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Nuanced Understanding of Amazon’s Liquidation Environment Drives New Appraisal Approach

By Dominick Keefe
Home / Perspectives / Nuanced Understanding of Amazon’s Liquidation Environment Drives New Appraisal Approach
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In this article we discuss how the increasing relevance of Amazon sellers in the retail space has created the need for an approach to field exams, appraisals and liquidations that incorporates a deep understanding of the unique nuances associated with conducting business within the world’s largest online marketplace. 

As Amazon has grown to become the world’s largest online marketplace, the need to offer a financing solutions, and, consequently, a field exam and appraisal product has grown with it. For all existing and prospective Amazon sellers, securing financing has traditionally posed challenges, given the industry norm of ascribing zero value to inventory housed in Amazon’s network. This was largely due to the lack of control associated with Amazon and the many rules it imposes upon its sellers. Together, the lack of control and many rules, present a number of variables that create significant underwriting challenges for asset-based lenders and inexperienced liquidators. However, despite these challenges, the increased prevalence of Amazon sellers requires a different perspective that has been formed and consistently refined to keep pace with Amazon’s changes.

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Amazon accounts for nearly 40% of all US retail e-commerce sales, a larger share of the pie than Walmart, eBay, and Wayfair combined, and it adds, nearly 4,000 new sellers to its platform daily. Approximately 22% of Amazon’s total revenue is attributed its more than 2 million third party sellers. Of those, sellers can leverage three different methods of selling: Fulfilled by Amazon (FBA), Fulfilled by Merchant (FBM), and Seller Fulfilled Prime (SFP). Under FBA, sellers send their inventory to Amazon operated fulfillment centers, where Amazon then manages all picking, packing, shipping, customer service, refunds, and returns on behalf of the seller. All FBA sellers have the Prime badge. In contrast, FBM sellers list their products on the same Amazon marketplace, but manages all storage, shipping, and customer support independently of Amazon and are ineligible for Prime. SFP is more similar to FBM, though it allows sellers to deliver directly to domestic Prime members, so long as these sellers are able to adhere to the Prime standard, which includes free two-day delivery among other things. Across all three selling programs, the seller retains title to the inventory, even when the inventory is physically sent to Amazon, the seller still owns it until sold. Importantly, these three programs are not mutually exclusive, and it’s not uncommon for Amazon sellers to leverage multiple, adding an additional consideration to the appraisal, field exam, and liquidation consideration.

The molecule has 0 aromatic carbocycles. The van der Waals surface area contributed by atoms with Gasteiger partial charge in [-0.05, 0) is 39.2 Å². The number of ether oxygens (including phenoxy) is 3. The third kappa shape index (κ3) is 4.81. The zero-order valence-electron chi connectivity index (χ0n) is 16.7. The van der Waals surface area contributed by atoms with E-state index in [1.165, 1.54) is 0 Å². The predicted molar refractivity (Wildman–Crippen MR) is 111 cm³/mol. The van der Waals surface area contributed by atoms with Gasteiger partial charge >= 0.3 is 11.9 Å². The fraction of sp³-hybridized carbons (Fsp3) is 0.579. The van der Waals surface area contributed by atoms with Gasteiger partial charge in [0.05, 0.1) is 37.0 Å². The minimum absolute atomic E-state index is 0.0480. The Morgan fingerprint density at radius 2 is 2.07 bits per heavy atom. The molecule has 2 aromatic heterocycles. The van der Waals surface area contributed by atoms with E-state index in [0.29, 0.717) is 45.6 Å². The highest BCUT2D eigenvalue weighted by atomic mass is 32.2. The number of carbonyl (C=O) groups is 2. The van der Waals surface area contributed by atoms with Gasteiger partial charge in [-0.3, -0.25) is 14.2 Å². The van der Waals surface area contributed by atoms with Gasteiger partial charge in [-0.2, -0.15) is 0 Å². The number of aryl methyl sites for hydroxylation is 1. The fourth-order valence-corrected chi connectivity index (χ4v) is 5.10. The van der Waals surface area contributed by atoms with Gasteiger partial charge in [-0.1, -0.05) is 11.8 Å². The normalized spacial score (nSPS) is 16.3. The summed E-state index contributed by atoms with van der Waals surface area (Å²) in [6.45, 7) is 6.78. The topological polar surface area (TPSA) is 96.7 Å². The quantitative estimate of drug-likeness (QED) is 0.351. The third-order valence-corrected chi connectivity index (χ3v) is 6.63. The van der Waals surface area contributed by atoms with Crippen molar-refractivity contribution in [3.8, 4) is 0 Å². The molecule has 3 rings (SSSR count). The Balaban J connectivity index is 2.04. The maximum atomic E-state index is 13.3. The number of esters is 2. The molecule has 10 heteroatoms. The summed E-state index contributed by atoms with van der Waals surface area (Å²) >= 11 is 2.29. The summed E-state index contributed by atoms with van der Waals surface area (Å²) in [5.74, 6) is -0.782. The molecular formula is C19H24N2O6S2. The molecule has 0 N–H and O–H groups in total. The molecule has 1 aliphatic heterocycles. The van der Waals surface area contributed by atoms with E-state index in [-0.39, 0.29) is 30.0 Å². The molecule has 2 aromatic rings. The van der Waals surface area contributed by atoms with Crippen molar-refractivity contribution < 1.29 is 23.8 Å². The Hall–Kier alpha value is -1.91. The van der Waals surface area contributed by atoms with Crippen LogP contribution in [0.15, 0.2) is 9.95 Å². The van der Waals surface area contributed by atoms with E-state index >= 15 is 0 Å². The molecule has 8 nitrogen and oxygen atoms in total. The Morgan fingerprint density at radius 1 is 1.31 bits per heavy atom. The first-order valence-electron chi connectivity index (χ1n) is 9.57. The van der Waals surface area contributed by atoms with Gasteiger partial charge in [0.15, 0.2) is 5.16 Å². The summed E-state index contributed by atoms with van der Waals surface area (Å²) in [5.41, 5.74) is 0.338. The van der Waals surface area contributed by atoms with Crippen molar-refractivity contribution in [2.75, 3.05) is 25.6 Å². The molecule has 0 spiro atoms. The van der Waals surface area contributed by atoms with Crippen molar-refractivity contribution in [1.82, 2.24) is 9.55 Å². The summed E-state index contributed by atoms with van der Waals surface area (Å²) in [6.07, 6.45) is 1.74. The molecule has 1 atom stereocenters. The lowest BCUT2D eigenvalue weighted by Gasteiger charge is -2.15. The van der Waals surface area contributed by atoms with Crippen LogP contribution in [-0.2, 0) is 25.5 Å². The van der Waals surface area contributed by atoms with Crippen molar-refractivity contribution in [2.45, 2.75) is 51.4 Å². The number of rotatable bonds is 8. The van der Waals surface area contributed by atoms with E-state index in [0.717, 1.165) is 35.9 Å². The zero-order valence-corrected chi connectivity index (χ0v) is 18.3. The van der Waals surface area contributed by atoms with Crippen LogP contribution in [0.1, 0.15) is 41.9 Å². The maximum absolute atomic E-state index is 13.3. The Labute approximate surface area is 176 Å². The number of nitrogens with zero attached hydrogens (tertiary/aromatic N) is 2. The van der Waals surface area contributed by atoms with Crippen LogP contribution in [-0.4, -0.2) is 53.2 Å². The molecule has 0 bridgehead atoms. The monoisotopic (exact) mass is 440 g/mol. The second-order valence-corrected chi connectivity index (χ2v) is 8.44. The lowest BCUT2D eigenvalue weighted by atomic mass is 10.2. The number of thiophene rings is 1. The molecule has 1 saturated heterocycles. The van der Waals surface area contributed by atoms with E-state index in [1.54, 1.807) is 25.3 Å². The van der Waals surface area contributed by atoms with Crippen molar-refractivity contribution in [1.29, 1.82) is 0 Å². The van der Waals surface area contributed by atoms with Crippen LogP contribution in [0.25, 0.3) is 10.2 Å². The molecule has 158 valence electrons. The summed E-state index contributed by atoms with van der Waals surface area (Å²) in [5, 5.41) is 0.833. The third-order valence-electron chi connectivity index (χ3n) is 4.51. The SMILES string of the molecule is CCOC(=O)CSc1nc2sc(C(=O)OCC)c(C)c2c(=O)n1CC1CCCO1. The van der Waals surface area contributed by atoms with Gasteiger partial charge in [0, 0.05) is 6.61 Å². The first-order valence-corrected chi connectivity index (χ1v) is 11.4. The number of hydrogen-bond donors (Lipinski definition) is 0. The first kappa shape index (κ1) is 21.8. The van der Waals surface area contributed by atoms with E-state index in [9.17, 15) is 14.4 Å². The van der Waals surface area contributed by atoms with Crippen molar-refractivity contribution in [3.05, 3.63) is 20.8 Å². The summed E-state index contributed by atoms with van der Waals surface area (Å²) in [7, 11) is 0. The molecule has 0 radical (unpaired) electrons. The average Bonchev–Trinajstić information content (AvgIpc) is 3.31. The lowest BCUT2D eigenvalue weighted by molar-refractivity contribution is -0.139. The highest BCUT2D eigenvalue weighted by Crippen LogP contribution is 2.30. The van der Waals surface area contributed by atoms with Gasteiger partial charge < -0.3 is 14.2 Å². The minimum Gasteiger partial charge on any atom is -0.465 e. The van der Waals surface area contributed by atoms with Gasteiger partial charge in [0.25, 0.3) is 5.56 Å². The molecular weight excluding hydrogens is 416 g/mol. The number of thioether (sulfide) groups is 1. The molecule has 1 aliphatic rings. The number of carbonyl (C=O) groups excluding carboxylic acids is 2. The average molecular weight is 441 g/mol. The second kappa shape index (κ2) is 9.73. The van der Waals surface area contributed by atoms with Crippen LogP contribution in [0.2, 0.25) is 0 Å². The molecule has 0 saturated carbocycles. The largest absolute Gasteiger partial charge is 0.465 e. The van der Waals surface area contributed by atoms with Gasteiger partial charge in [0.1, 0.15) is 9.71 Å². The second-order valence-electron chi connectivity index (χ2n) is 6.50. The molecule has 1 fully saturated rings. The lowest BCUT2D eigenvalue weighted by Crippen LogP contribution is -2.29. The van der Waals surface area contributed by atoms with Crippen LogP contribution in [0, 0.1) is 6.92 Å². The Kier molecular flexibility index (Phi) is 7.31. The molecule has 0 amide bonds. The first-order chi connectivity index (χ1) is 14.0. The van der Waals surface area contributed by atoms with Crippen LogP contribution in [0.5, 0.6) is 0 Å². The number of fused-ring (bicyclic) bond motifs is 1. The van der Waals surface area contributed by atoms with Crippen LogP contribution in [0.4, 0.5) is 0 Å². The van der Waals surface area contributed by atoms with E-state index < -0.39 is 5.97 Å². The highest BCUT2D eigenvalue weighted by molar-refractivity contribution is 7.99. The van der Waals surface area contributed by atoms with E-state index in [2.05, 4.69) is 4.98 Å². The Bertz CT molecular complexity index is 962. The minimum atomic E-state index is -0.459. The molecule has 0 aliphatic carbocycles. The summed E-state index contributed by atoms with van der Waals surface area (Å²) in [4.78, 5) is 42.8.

Amazon Holds the Cards in a Liquidation

While Amazon allows liquidation of inventory through its website and even provides a variety of tools to assist in the sale of excess and underperforming inventory, the nature of the activity permitted on the marketplace is much different and more restrictive than how traditional Going Out of Business (GOB) events are typically conducted.

During a traditional brick-and-mortar or e-commerce GOB event, for example, the ability to drive sales is greatly aided by the use of highly promotional language and messaging such as “EVERYTHING MUST GO” or “STORE CLOSING.” Not only does Amazon prohibit this kind of language, buts since it requires its sellers to adhere to their 30 day return and refund policy, for example, an “ALL SALES FINAL” strategy cannot be implemented as matter of procedure. This is in stark contrast to a typical retail liquidation, where 100% sell-through of inventory is often guaranteed.

The inability to fully control the messaging and sales strategy on Amazon means that inventory net orderly liquidation values (NOLVs) and liquidation recoveries are likely to come in lower than their traditional brick-and-mortar or eCommerce counterparts. Additionally, unlike these other, more familiar liquidation channels, Amazon has a comprehensive and relatively complex set of rules and policies that require careful attention and must be followed. One mistake or issue, whether it’s intentional or not, can cause a retailer to breach compliance and, ultimately, lose the ability to sell through Amazon until the violation is resolved. Some examples of these violations include pricing a product unfairly, providing an inaccurate product description, and aggressively discounting the same product on another website or marketplace, but not Amazon.